The opening segment of Bamboozled (2000) features a voiceover narration by focal character Pierre Delacroix reading the definition of the word satire. This early moment reveals the film’s intention not merely to function as a satire but to explore the meaning of the satirical. Such self-reflexivity calls to mind postmodernity with its penchant for exploring the construction of narrative. Bamboozled, then, takes a postmodern approach by satirizing satire, questioning the use of irony through its fictitious television show Mantan: The New Millennium Minstrel Show.
After several failed proposals, black television writer Pierre Delacroix (Damon Wayans) develops the series premised on one of the most historically racist forms of American entertainment, the minstrel show. Delacroix states that he intends the program as satire, and indeed, the show falls under Lisa Colletta’s definition of satire, which she states, “holds up human vices and follies to ridicule and scorn” (859). Mantan specifically critiques racism through its performance of stereotypes such as the mammy and the Uncle Tom, deploying a particularly postmodern form of irony that Colletta claims results in the “awareness of constructions” that have “replaced awareness of meaning” (856). Mantan, then, functions as a satire within Bambooozled in its hyperbolic explication of a racist form.
But while Mantan critiques the minstrel show through satirical “comedic devices” similar to those described by Colletta–“parody, exaggeration, slapstic”–Bamboozled raises questions about the function of satire through its depiction of audience responses to the show. According to Colletta, “satire’s efficacy relies on the ability of the audience to recognize the irony that is at the heart of its humor . . . if irony is missed, . . . then satire is no longer an effective social critique” (860). Mantan’s audience misunderstands this irony by celebrating the show’s stereotypes through the mimicry of blackface and the parlance of the characters. In effect, the show’s audience reacts by seeing Mantan as, to borrow Colletta’s phrase, “an example of the very thing it sets out to critique” (856).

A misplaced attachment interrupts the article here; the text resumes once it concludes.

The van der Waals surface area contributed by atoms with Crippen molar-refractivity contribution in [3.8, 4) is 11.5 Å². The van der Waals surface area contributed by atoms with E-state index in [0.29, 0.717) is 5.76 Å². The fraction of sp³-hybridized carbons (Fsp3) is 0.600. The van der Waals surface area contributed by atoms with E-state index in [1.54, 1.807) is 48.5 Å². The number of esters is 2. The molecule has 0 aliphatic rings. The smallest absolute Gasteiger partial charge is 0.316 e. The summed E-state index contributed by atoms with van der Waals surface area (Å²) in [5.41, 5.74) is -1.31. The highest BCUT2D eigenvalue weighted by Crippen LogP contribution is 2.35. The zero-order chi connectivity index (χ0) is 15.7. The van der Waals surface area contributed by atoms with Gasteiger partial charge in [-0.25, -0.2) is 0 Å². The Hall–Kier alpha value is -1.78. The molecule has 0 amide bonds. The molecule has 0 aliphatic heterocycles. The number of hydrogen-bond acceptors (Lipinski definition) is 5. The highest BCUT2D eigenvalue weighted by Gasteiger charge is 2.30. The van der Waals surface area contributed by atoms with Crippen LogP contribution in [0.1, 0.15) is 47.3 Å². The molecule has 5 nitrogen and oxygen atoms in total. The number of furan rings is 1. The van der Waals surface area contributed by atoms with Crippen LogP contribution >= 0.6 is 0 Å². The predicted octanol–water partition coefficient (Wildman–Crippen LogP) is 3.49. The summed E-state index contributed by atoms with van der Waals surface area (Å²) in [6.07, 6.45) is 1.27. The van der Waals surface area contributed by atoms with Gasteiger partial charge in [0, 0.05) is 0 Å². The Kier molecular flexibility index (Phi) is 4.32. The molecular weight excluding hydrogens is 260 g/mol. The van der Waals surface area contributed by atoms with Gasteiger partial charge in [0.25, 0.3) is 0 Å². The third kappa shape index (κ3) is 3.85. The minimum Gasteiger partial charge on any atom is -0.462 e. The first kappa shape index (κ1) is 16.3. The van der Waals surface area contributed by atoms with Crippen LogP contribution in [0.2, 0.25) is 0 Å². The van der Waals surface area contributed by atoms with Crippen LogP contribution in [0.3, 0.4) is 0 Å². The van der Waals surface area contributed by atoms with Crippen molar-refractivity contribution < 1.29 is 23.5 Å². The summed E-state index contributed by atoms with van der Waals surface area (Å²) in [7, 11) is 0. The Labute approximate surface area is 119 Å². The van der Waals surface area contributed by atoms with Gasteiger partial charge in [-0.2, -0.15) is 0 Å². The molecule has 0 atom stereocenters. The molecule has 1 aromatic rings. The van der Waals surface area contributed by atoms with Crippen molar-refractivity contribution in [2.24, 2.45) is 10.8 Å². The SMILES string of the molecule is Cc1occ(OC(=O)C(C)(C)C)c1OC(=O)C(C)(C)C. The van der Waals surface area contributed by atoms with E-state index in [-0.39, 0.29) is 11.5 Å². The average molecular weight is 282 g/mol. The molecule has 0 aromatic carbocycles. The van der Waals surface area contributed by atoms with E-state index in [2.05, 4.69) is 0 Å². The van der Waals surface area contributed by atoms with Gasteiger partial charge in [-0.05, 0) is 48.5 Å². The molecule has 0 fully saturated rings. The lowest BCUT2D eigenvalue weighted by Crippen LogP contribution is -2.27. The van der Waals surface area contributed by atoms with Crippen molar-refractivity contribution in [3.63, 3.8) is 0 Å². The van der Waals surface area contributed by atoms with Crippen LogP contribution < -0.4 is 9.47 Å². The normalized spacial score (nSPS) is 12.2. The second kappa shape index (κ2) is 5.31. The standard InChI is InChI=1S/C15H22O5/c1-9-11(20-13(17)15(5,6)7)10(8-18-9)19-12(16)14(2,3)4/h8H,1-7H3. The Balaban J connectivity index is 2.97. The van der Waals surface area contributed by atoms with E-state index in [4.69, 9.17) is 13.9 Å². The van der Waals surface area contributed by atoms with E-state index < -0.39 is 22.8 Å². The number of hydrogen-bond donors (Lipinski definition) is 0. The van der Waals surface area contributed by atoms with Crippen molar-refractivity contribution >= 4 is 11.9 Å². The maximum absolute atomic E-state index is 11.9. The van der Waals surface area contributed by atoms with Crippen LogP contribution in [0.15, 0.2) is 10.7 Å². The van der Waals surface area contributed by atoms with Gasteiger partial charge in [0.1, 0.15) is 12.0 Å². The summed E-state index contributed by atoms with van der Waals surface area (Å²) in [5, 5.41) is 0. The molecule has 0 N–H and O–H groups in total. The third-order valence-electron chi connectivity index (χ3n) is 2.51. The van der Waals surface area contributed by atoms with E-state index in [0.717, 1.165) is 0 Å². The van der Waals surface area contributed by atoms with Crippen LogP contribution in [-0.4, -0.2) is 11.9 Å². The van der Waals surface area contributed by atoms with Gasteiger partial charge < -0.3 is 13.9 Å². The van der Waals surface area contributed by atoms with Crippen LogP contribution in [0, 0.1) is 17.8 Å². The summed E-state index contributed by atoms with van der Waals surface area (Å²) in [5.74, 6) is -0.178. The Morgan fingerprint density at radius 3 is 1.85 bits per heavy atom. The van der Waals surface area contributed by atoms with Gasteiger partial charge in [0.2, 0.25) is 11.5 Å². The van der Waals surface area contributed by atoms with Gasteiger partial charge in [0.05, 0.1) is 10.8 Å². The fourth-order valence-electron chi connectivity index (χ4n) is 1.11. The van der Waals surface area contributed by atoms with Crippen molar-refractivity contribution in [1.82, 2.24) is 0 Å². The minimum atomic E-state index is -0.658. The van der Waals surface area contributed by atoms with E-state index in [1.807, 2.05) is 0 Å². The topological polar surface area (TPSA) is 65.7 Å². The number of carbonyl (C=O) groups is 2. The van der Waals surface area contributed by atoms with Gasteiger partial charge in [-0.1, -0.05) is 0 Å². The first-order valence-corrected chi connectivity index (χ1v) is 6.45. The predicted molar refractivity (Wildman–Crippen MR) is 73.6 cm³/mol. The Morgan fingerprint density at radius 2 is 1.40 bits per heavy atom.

Bamboozled itself avoids these problems of irony through its self-referential examination of the production and reception of Mantan. Like the similarly satirical Network (1976), which Bamboozled references repeatedly, the film critiques the production of television as inherently fraught due to the profit motive of the industry. Below is the Network trailer:
Again, characters in such scenes invoke satire as both a goal for Mantan but also as a way to evade criticism. During a conference meeting between Pierre and several colleagues, a public relations consultant lists satire as a defense for the show. Combined with the depiction of audience reactions, Bamboozled’s exploration of the production of Mantan suggests that satire becomes a device to permit racism rather than critique it.
As a result, Bamboozled reveals that while different texts may both be considered satirical in their use of a particularly postmodern irony, the success of such usage can differ dramatically, for while Bamboozled’s satire of a satire succeeds, the film depicts Mantan as permitting and perpetuating the very racism it purports to critique.
Colletta, Lisa. “Political Satire and Postmodern Irony in the Age of Stephen Colbert and
John Stewart.” The Journal of Popular Culture 42.5 (2009): 856-874.